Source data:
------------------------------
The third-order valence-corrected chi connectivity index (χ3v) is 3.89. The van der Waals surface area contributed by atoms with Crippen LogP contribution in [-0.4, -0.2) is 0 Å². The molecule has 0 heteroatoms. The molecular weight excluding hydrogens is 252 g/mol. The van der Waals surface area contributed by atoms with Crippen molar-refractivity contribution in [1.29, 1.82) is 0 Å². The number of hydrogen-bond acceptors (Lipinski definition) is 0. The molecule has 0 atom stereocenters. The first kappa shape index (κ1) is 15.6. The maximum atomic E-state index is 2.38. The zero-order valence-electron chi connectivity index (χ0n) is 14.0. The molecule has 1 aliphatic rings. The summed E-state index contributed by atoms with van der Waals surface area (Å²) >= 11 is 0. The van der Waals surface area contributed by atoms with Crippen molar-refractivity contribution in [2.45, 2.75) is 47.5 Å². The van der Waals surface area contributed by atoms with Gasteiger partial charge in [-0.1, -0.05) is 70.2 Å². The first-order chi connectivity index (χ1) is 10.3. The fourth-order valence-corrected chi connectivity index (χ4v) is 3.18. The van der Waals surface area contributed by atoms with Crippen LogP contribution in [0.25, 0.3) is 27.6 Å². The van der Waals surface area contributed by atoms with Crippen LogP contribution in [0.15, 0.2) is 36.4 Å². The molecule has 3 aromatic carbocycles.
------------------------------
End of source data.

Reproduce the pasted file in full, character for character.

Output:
The third-order valence-corrected chi connectivity index (χ3v) is 3.89. The van der Waals surface area contributed by atoms with Crippen LogP contribution in [-0.4, -0.2) is 0 Å². The molecule has 0 heteroatoms. The molecular weight excluding hydrogens is 252 g/mol. The van der Waals surface area contributed by atoms with Crippen molar-refractivity contribution in [1.29, 1.82) is 0 Å². The number of hydrogen-bond acceptors (Lipinski definition) is 0. The molecule has 0 atom stereocenters. The first kappa shape index (κ1) is 15.6. The maximum atomic E-state index is 2.38. The zero-order valence-electron chi connectivity index (χ0n) is 14.0. The molecule has 1 aliphatic rings. The summed E-state index contributed by atoms with van der Waals surface area (Å²) >= 11 is 0. The van der Waals surface area contributed by atoms with Crippen molar-refractivity contribution in [2.45, 2.75) is 47.5 Å². The van der Waals surface area contributed by atoms with Gasteiger partial charge in [-0.1, -0.05) is 70.2 Å². The first-order chi connectivity index (χ1) is 10.3. The fourth-order valence-corrected chi connectivity index (χ4v) is 3.18. The van der Waals surface area contributed by atoms with Crippen LogP contribution in [0.25, 0.3) is 27.6 Å². The van der Waals surface area contributed by atoms with Crippen LogP contribution in [0.15, 0.2) is 36.4 Å². The molecule has 3 aromatic carbocycles.